According to documentation attached to the complaint, the plaintiff Garcia received only a 30 day warranty. On the other hand, Garner's sales contract indicates she received "a one year 50/50 warranty on motor, transmission and drive shaft, and differential only." However, Garner contends that the defendant refused to repair her transmission although mechanics told her it had worn out. Although, as we have noted, Garner's claim appears to be more one for breach of warranty than deceptive practice we cannot say that, given the allegations of the complaint, it clearly appears that no set of facts can be proved which will entitle plaintiffs to recover on the basis of deceptive advertising as to the availability of written guarantees.
Finally, the plaintiffs contend, with regard to Ms. Garner, that the defendant employed bait and switch tactics by advertising certain cars without any intention of offering the car advertised. The plaintiffs allege that Garner saw 1985 Ford Tempos advertised at a cost of between $2,450 and $2,950. One of the advertisements attached to the complaint offers a 1985 Ford Tempo for $1,495. In fact, according to the complaint, the defendant did not have 1985 Tempos available at these prices. Instead, the defendant offered Garner a 1984 Tempo for $5,995, which is more than twice the price of the advertised cars. She purchased this car. Under Bruno, these allegations are sufficient, if proved, to establish that the defendant offered goods with the intent not to sell them as advertised. Bruno, 62 Ill. App. 3d at 222.
The plaintiffs also seek to hold the defendant Bass individually liable for his actions as general manager of the Car Credit Center. The complaint alleges that Bass has worked at Car Credit Center for 34 years, although it does not allege how long he has been general manager. The plaintiffs assert Bass "directs and controls the day-to-day activities of Car Credit [Center], including its bookkeeping, service, sales, inventory, credit approval and employee training." Also, "on information and belief [he] approves advertising used by Car Credit [Center]" and is "familiar with all of Car Credit's advertising." He approves virtually all loans and "is aware that the terms of a majority of those loans do not conform with the terms in Car Credit's advertisements and commercials."
The plaintiffs cite numerous Illinois cases in support of their attempt to hold Bass personally liable. All of the individuals held liable in these cases share one characteristic which Bass does not: they are all either corporate executives in charge of directing corporate policy or controlling or primary corporate shareholders. See People ex rel. Hartigan v. All American Aluminum & Construction Co, 171 Ill. App. 3d 27, 524 N.E.2d 1067, 121 Ill. Dec. 19 (1988); People ex rel. Hartigan v. Dynasty System Corp., 128 Ill. App. 3d 874, 471 N.E.2d 236, 83 Ill. Dec. 937 (1984); People ex rel. Fahner v. American Buyers Club, Inc., 115 Ill. App. 3d 759, 450 N.E.2d 904, 71 Ill. Dec. 216 (1983).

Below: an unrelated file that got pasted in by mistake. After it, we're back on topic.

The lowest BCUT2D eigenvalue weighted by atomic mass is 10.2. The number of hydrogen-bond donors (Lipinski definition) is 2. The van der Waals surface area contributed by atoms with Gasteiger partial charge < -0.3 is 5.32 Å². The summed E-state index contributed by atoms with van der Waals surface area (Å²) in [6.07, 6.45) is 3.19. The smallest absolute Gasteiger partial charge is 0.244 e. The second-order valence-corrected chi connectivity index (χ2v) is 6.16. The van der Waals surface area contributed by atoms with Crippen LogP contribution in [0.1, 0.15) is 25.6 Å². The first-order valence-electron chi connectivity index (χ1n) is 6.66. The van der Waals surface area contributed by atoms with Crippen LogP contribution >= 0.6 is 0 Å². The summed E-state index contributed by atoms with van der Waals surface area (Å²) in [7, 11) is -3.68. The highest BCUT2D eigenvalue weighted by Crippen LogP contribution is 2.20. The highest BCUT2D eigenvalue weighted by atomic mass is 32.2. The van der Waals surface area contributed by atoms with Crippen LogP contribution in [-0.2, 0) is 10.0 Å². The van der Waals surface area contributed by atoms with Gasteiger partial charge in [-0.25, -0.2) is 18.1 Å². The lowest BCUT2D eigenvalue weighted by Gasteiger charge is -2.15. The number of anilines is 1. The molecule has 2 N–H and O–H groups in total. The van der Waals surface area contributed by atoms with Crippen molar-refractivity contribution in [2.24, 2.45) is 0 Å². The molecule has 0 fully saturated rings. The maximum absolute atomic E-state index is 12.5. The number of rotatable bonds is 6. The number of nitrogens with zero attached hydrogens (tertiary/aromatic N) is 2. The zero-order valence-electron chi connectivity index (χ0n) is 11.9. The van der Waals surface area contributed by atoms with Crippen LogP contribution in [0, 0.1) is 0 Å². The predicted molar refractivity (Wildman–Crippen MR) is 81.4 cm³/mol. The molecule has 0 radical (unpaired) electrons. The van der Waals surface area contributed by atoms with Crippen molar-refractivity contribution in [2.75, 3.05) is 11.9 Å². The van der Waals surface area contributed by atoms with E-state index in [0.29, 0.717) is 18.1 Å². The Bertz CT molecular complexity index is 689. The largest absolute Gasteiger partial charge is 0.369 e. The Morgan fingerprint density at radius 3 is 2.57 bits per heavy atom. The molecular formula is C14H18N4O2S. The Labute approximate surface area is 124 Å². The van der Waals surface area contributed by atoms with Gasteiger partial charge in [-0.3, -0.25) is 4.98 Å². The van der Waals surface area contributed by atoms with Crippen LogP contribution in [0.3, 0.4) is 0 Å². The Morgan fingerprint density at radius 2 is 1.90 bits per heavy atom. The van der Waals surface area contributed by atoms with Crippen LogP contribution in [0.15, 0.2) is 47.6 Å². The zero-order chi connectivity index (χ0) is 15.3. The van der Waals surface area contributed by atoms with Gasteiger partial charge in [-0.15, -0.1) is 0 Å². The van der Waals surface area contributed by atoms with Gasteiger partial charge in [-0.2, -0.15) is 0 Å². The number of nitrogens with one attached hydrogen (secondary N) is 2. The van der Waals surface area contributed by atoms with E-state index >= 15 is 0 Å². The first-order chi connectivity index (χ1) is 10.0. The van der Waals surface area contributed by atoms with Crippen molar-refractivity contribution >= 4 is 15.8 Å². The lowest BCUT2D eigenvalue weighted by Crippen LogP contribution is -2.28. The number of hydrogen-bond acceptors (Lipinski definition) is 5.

The plaintiffs also cite federal cases, as well ( Federal Trade Commission v. Amy Travel Service, Inc., 875 F.2d 564 (7th Cir. 1989); Guziak v. Federal Trade Commission, 361 F.2d 700 (8th Cir. 1966); Federal Trade Commission v. International Diamond Corp., 1983-2 Trade Cas. (CCH) par. 65,506 (N.D. Cal. 1983; Federal Trade H.N. Singer, Inc., 1982-3 Trade Cas. (CCH) par. 65,011 (N.D. Cal. 1982)), which hold that sales managers may be held liable for their participation in consumer fraud, arguing that we should consider them pursuant to the directive in section 2 that we consider decisions of the Federal courts relating to section 5(a) of the Federal Trade Commission Act. However, that directive pertains only to section 2, which defines unlawful and deceptive practices. Section 10(a) of the Consumer Fraud Act, which grants private rights of action against "any person" who violates the Act does not refer to the decisions of Federal courts. 815 ILCS 505/10(a).
As the parties both acknowledge, the general rule in Illinois is that corporate employees are not vicariously liable for tortious acts of the corporation in which they do not participate. Under common law, therefore, an employee may be individually liable only if he actively participates in the wrongdoing. Fure v. Sherman Hospital, 55 Ill. App. 3d 572, 371 N.E.2d 143, 13 Ill. Dec. 448 (1977). The Consumer Fraud Act, however, confers a statutory right of action created by the legislature. Martin v. Heinold Commodities, Inc., 163 Ill. 2d 33, 643 N.E.2d 734, 205 Ill. Dec. 443 (1994). Section 10(a) of the Consumer Fraud Act states that those damaged by violations of the Act may sue "any person" who violates the Act. Section 1(c) of the Act includes corporations and the salesmen and employees who work for these corporations within the definition of the term "person." 815 ILCS 505/1(c). Given this definition, we must determine whether the plaintiffs have properly pleaded a cause of action against Bass under section 2.
The defendant argues that the plaintiffs have failed to allege that Bass participated in either of the plaintiff's purchases. However, the plaintiffs allege Bass' active participation in the defendant's deceptive advertising. The plaintiffs allege that Bass had authority to approve Car Credit Center's advertisements and did so despite his knowledge that Car Credit Center did not enter into sales and loans on the terms advertised. He knew this because he allegedly approved almost all of the loans. We believe these allegations sufficient, if proved, to establish Bass' direct participation in the defendant's deceptive practice of advertising goods with the intent not to sell them as advertised. Therefore, the trial judge erred in dismissing him as a party defendant.
For the foregoing reasons, the judgment is reversed and this case is remanded for further proceedings.
Reversed and remanded.
McNAMARA, J., and RAKOWSKI, J., concur.